NO ROOM OF ONE’S OWN
GPT’S ROSEMARY KIRKBY WANTS EXECUTIVES TO KNOW IT’S SAFE TO VENTURE OUT OF THEIR OFFICES AND INTO THE WIDE OPEN PLANS.
WHEN ROSEMARY KIRKBY WAS KICKED OUT of her office, she really didn’t mind. In fact, it was all part of the 30-year property industry veteran’s plan. As the head of sustainability at developer and investor GPT, Kirkby has championed a shift from open-plan workplaces to a paperless and wireless office layout with unassigned desks, breakout areas and meeting rooms of all shapes and sizes – and no corner offices for executives.
GPT’s own offices in Sydney’s MLC Centre were converted to the new layout – widely referred to as activity-based working (ABW) – a year ago. No exceptions were made for top managers. “We live like everybody else here,” Kirkby says. “There are no offices in this environment, only different sorts of meeting rooms, from quiet rooms for one or two people through to meeting rooms for six people and rooms that are even larger still.”
Not even chief executive Michael Cameron – who took home $3.2 million last year, making him one of the sector’s biggest earners – has his own office. “It’s fantastic really,” Kirkby says. “When you think about how fast the world is moving these days, it’s not enough to depend on formal meetings to keep abreast of what’s happening in your organisation. As you move around as an executive you overhear an awful lot of conversations and you are making yourself very accessible to people.”
A survey by Arup found that GPT’s staff rated the refurbished space highly. Also, the company’s ranking on a comfort index that uses seven variables, including heating and cooling, ventilation, light and acoustics, improved from the 54th percentile in 2009 to the 97th percentile by 2012.
ABW offices do away with the allocation of desks and desktop computers. Instead, employees are issued with gym-style lockers, laptops and smartphones. Desks are still provided, but there are generally fewer than the overall head count, depending on usage within that particular company. Staff can choose where they would like to sit and can move during the day.
For Kirkby, “free- desking” is a more appropriate term than “hot-desking” under the ABW model. “I haven’t used [hot-desking] for 10 years because I think it’s pejorative. People equate it with cost-saving, which is one of the outcomes, but it is not the driver.”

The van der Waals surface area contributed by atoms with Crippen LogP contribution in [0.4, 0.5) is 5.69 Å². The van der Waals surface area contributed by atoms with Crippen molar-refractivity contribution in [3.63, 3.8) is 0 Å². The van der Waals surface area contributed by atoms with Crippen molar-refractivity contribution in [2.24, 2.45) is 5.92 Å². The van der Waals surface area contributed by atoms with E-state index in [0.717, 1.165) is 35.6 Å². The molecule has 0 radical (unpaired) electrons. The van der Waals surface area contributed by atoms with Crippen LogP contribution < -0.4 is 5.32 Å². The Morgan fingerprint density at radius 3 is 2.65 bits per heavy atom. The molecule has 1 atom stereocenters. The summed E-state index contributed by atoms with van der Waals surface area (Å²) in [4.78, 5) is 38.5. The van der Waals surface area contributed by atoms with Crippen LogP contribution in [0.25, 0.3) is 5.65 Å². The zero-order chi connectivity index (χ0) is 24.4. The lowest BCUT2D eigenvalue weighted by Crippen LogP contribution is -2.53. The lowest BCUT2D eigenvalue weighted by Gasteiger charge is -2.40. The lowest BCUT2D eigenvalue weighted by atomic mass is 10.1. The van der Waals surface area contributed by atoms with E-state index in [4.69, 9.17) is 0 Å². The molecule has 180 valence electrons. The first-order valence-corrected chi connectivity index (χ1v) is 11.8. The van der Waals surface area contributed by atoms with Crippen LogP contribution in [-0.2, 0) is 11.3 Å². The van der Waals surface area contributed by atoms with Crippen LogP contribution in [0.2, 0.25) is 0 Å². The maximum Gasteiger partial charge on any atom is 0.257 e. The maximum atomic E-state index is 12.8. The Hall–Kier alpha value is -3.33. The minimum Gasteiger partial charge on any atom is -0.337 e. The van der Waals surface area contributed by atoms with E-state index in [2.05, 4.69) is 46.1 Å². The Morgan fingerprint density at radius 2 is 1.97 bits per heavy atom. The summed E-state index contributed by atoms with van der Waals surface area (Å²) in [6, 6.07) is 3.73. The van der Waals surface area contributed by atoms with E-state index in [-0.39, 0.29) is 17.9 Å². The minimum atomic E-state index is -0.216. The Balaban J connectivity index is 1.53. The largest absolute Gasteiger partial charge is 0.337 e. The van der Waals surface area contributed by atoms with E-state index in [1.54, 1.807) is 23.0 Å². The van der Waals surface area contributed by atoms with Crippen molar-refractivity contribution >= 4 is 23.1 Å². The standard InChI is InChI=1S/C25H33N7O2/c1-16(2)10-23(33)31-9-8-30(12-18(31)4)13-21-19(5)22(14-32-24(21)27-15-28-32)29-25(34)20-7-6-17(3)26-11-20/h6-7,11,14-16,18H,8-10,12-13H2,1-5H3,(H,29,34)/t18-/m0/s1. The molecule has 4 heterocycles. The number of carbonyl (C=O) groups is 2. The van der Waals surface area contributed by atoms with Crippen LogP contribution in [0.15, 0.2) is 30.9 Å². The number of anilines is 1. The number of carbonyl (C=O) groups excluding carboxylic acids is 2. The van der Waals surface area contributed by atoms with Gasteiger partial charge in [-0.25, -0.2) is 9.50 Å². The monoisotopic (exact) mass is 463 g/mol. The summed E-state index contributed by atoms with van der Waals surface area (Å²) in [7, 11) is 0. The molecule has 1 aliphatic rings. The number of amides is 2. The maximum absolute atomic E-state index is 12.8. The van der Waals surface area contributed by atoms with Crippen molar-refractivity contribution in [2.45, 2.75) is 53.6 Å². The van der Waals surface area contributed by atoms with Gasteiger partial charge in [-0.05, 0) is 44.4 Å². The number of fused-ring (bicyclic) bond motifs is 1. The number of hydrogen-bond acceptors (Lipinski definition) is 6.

The driver, she says, has been to improve productivity and foster innovation across the corporate workforce.
ABW fitouts are generally more expensive, but the savings can be considerable for large companies. Since 2009, GPT has cut its energy bills in half and paper consumption by 70 per cent. Its office space has been reduced by 18.7 per cent since 2009.
GPT is not alone in using the format. Two of Australia’s largest banks, the Commonwealth Bank and ANZ, are moving from traditional open-plan offices to ABW designs from GPT rival Lend Lease. Macquarie Bank was also an early adopter.
But while GPT executives have embraced the model, there has been some push-back elsewhere. When the Commonwealth Bank relocated into its new ABW offices at Sydney’s Darling Quarter, neither chief executive Ian Narev nor chief financial officer David Craig made the transition. Instead, they and other executives decided to stay in the bank’s recently refurbished Darling Park Tower digs, where corner offices and desk-bound employees are still the order of the day.
However, the Commonwealth claims to remain a believer in ABW. At the time the Darling Quarter offices were opened, Craig said the bank stood to reap significant cost savings after finding that only 80 desks were needed for every 100 employees.
Executive criticism of the ABW model goes beyond the loss of the corner office; many senior managers simply can’t imagine working life without having an executive assistant by their side, or at least within yelling distance.
Kirkby says this is where the technology becomes important, adding that she and her assistant simply plan ahead whether to sit together for the day and that assistant also keeps her abreast of her locale within the office throughout the day. “It does take a bit of getting used to if you’re more accustomed to just looking up and your assistant being there, but it does work very well.”